Dispelling nutrition myths, ranting, and occasionally, raving

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Home-made baking powder


I recently met someone who was looking for a natural baking powder. We discussed the ease of making one’s own. This prompted me to look-up this recipe (from Heidi Swanson’s Super Natural Cooking).

“Why would one want to make their own baking powder?” you might ask. Well, commercially available baking powders often contain aluminum which many people attempt to avoid any more exposure to than necessary.


1 part baking soda

2 parts cream of tartar

2 parts arrowroot powder

Mix all ingredients together and store in an airtight container at room temperature. This mixture should last for about a month. To be sure that it’s still fresh, drop a teaspoon of it into a cup of hot water. If it bubbles vigourously, it’s still active.


Blue garlic


Ever had garlic turn blue on you when you’re cooking? Ever wonder why that happened and if it’s still safe to eat? Well, science writer Harold McGee has the answer for you in his column The Curious Cook

For those of you who can’t be bothered to click the link, or read the entire article, I’ll give you the abbreviated version… Apparently there’s a reaction when the sulfur complexes in the garlic react with other substances in the cooking; acids, and copper. I’ve also read that iodine in table salt can cause a similar reaction. It’s still perfectly safe to eat but it does look a little unappealing.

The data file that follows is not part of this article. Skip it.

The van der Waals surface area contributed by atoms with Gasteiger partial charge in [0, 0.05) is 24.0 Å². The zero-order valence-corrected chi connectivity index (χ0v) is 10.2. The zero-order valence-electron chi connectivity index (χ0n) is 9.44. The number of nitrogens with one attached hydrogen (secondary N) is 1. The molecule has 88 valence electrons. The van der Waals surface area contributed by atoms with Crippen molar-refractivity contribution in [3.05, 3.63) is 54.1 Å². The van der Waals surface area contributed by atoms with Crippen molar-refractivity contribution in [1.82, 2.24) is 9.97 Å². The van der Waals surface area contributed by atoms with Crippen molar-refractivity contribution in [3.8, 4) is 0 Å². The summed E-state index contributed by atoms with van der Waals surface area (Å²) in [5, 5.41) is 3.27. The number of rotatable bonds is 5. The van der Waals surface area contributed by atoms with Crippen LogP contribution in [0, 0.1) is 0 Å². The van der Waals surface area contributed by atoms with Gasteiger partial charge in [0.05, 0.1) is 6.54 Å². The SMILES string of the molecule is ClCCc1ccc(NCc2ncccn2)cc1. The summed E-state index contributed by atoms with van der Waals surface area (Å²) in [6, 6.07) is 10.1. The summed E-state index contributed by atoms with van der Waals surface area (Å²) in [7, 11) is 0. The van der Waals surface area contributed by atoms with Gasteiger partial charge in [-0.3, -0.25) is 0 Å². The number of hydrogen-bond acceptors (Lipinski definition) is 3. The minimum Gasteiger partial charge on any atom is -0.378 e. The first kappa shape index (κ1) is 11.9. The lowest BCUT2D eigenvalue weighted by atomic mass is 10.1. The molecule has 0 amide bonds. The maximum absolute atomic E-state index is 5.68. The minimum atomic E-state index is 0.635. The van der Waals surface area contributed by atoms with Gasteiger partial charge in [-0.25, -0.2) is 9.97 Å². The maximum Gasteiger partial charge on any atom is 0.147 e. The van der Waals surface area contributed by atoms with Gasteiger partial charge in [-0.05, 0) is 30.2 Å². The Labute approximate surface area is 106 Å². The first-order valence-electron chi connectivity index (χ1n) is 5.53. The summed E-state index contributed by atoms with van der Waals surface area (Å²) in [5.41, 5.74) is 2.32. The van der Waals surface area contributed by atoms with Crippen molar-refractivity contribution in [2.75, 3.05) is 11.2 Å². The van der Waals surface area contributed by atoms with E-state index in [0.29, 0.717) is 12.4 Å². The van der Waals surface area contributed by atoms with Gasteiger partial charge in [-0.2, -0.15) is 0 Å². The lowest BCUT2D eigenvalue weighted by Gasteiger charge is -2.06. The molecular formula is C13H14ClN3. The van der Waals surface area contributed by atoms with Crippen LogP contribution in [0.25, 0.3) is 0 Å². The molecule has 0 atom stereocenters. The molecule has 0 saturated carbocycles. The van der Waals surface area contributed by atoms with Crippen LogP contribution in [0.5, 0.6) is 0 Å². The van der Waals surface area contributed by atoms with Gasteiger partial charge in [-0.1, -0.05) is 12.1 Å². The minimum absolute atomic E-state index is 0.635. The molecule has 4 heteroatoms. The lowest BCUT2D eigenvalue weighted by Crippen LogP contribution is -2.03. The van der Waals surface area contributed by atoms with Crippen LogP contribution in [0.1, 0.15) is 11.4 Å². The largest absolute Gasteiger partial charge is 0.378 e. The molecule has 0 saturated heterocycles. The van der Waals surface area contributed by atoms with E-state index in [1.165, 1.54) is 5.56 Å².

So, how to avoid this reaction? Apparently, cooking over a high heat can help. Also, avoiding old copper-bottomed pans might be helpful as well as using a non-iodized sea salt when cooking with garlic. 

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The magic of kitchen shears


A great way to cut down (yep, pun intended, I’m the worst!) on time spent in the kitchen is by investing in a good pair of kitchen shears. Use them to:

  • chop herbs; especially chives, green onions, and basil
  • cut a whole chicken into pieces (it’s a lot cheaper to buy a whole bird than it is to buy the pieces)
  • cut-up dried fruit for granola
  • cutting pita bread into triangles
  • not so much a cooking tip, but they’re also great for cutting the ends of a bouquet of flowers



Cooking with tofu


I’ve blogged about the nutritional aspects of tofu before, but how about how to actually cook with it?

Tofu comes in different consistencies: soft, firm, and extra firm. Soft is great for adding to smoothies and using in sauces and puddings. If you try to cook with it, it will most likely just fall apart on you.

Firm tofu is great for stir-fries and scrambles or marinated on its own. Cube the tofu and cook in a clean pan over medium heat, turning occasionally. You’ll know the tofu is done when it stops steaming and all of the sides are golden. Tofu scramble is a great alternative to scrambled eggs and can be made with many different flavours. One of my favourites is Garam Masala Tofu Scramble from 101cookbooks.com.